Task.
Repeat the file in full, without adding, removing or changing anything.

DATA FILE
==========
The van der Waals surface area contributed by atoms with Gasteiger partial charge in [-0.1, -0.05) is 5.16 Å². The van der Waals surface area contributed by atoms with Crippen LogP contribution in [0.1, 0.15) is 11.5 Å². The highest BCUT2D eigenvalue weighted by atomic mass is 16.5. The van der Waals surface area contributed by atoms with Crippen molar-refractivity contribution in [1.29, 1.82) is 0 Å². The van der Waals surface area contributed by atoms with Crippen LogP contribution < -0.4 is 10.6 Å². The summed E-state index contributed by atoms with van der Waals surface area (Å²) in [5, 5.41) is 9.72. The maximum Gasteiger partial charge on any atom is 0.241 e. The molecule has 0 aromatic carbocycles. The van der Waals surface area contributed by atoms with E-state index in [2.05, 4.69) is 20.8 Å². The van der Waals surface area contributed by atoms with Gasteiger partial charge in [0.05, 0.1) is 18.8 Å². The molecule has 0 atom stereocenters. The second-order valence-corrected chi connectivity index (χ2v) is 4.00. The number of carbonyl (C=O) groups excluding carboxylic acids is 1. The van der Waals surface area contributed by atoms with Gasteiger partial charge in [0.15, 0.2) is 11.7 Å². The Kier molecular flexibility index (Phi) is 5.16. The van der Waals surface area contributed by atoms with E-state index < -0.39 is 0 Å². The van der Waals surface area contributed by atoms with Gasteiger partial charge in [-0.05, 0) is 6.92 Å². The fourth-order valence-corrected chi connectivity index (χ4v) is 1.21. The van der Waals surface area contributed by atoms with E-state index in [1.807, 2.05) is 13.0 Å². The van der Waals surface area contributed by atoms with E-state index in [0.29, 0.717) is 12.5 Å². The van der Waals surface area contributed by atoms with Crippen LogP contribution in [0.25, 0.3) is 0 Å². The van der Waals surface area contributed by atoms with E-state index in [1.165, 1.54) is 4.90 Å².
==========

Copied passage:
The van der Waals surface area contributed by atoms with Gasteiger partial charge in [-0.1, -0.05) is 5.16 Å². The van der Waals surface area contributed by atoms with Crippen LogP contribution in [0.1, 0.15) is 11.5 Å². The highest BCUT2D eigenvalue weighted by atomic mass is 16.5. The van der Waals surface area contributed by atoms with Crippen molar-refractivity contribution in [1.29, 1.82) is 0 Å². The van der Waals surface area contributed by atoms with Crippen LogP contribution < -0.4 is 10.6 Å². The summed E-state index contributed by atoms with van der Waals surface area (Å²) in [5, 5.41) is 9.72. The maximum Gasteiger partial charge on any atom is 0.241 e. The molecule has 0 aromatic carbocycles. The van der Waals surface area contributed by atoms with E-state index in [2.05, 4.69) is 20.8 Å². The van der Waals surface area contributed by atoms with Gasteiger partial charge in [0.05, 0.1) is 18.8 Å². The molecule has 0 atom stereocenters. The second-order valence-corrected chi connectivity index (χ2v) is 4.00. The number of carbonyl (C=O) groups excluding carboxylic acids is 1. The van der Waals surface area contributed by atoms with Gasteiger partial charge in [0.15, 0.2) is 11.7 Å². The Kier molecular flexibility index (Phi) is 5.16. The van der Waals surface area contributed by atoms with E-state index < -0.39 is 0 Å². The van der Waals surface area contributed by atoms with Gasteiger partial charge in [-0.05, 0) is 6.92 Å². The fourth-order valence-corrected chi connectivity index (χ4v) is 1.21. The van der Waals surface area contributed by atoms with E-state index in [1.807, 2.05) is 13.0 Å². The van der Waals surface area contributed by atoms with E-state index in [0.29, 0.717) is 12.5 Å². The van der Waals surface area contributed by atoms with Crippen LogP contribution in [0.25, 0.3) is 0 Å². The van der Waals surface area contributed by atoms with E-state index in [1.165, 1.54) is 4.90 Å².